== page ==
The Army Environmental Policy Institute published a 2008 Sustain the Mission Project report (July 2008) providing a decision support tool methodology for calculating the fully burdened costs of fuel and water for missions in theaters of operation and training bases. This was a pilot project launched in an effort to give the management assistance in making decisions based on better energy and water efficiency.

For an example of Fully Burdened Cost of Fuel assessing Department of the Navy Major Defense Acquisition Programs see Masters thesis of Lieutenant Commander Robert M. Corley entitled EVALUATING THE IMPACT OF THE FULLY BURDENED COST OF FUEL in September 2009.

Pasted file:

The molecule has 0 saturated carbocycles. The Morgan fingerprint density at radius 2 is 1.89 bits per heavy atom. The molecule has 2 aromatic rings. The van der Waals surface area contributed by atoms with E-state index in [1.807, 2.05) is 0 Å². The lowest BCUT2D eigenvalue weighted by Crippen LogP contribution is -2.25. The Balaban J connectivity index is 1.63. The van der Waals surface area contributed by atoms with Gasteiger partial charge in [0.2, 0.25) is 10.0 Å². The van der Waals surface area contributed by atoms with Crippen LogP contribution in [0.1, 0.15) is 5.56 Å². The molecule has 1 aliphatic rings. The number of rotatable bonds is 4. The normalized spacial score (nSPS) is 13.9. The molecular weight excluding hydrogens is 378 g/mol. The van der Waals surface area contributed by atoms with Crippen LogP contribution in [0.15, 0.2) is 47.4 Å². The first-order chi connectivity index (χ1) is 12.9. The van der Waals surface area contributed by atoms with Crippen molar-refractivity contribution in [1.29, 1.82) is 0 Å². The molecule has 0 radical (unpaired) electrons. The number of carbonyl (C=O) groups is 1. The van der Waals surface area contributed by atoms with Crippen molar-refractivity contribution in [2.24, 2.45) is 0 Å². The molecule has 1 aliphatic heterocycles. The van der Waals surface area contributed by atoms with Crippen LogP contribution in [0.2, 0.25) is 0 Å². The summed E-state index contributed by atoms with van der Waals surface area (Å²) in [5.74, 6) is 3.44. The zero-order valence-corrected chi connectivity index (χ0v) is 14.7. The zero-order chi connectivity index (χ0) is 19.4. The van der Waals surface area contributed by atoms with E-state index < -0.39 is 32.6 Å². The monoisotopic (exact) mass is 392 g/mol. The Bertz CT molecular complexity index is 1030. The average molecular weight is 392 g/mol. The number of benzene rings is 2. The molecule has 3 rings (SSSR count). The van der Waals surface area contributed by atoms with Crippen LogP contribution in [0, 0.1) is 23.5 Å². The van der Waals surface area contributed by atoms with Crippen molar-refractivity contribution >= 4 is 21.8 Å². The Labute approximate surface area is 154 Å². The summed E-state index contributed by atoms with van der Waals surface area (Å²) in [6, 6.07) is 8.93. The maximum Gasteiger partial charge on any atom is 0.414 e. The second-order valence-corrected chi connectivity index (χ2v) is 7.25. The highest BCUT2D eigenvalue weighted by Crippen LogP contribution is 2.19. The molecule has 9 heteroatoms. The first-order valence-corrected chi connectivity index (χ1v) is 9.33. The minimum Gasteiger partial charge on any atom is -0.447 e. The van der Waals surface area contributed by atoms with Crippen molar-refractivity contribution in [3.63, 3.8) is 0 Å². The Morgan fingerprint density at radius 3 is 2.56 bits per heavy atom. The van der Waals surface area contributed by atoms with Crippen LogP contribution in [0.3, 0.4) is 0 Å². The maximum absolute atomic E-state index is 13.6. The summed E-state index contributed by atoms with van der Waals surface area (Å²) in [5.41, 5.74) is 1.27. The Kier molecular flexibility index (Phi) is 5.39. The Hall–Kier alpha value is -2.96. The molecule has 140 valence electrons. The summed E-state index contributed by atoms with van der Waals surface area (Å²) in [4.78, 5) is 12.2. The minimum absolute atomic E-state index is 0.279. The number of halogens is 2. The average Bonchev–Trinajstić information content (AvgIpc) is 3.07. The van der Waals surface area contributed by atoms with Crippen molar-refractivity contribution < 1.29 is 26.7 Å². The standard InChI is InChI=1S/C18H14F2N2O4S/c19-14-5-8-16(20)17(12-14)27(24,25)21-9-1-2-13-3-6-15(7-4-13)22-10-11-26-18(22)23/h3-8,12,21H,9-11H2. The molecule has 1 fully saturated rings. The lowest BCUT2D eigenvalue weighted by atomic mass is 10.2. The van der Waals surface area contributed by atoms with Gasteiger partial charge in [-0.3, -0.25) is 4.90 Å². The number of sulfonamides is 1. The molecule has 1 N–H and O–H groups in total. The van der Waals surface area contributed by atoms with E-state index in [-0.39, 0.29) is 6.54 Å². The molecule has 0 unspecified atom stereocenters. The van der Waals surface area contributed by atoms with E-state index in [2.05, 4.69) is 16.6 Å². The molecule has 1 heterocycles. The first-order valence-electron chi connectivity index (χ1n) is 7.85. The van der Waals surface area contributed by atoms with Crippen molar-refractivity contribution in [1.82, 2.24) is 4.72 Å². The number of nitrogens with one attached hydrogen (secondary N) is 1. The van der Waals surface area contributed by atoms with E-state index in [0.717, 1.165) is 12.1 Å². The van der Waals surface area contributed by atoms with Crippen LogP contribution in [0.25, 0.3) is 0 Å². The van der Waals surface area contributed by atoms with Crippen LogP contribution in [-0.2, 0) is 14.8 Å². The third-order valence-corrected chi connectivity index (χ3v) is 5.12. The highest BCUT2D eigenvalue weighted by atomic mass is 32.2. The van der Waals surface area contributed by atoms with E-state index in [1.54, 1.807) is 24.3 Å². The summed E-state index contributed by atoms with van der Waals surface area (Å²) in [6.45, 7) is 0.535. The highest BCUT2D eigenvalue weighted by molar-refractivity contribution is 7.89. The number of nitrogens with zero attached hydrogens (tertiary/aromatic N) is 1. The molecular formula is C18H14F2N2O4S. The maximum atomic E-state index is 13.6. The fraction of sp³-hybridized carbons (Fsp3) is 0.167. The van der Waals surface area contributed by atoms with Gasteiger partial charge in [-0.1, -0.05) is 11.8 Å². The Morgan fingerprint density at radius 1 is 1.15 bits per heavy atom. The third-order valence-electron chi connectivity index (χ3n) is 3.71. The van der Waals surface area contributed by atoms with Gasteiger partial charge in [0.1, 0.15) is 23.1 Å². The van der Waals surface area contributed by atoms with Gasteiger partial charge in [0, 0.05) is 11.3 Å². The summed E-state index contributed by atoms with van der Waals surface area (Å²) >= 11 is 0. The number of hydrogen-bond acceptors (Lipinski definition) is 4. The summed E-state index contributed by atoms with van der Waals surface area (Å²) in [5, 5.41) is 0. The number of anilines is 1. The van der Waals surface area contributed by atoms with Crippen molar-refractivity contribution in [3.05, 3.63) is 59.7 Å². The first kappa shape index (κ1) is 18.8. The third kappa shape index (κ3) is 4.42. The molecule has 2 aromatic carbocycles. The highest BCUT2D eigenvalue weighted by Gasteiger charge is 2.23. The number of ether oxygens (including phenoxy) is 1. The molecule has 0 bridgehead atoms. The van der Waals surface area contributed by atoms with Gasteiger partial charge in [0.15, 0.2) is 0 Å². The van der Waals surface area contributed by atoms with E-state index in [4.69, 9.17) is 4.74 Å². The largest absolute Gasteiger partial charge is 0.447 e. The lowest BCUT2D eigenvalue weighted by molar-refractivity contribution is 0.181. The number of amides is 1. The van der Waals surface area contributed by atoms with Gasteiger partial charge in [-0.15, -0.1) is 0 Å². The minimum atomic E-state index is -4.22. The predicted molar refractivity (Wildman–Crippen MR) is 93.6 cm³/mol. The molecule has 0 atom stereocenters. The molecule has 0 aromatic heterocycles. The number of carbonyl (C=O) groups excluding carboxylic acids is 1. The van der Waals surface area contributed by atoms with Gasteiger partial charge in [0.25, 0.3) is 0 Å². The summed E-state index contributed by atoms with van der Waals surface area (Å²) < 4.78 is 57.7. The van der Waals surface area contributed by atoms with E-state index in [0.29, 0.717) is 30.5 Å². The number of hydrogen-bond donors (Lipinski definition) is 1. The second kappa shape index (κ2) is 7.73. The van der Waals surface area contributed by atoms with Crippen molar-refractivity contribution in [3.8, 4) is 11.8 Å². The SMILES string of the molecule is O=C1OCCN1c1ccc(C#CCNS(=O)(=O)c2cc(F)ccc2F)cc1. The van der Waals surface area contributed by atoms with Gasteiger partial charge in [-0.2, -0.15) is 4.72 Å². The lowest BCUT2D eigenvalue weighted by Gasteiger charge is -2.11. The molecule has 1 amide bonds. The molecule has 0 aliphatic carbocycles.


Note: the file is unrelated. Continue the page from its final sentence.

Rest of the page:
[1] Matthews, William, “DOD Seeks New Energy Sources.” Defense News, Vol. 22, No. 1, January 1, 2007.
11 Amory Lovins estimated in 2001 that the cost of a gallon of fuel delivered to a tank on the battlefield can reach $400 to $600 per gallon. See Amory B. Lovins, “Battling Fuel Waste in the Military” available on line at [].
[2] “More Fight—Less Fuel.” Report of the Defense Science Board Task Force on DoD Energy Strategy. February 2008.


At 12:32 AM, Blogger Bob said...

Well done. Very informative. Balanced. Nice summary.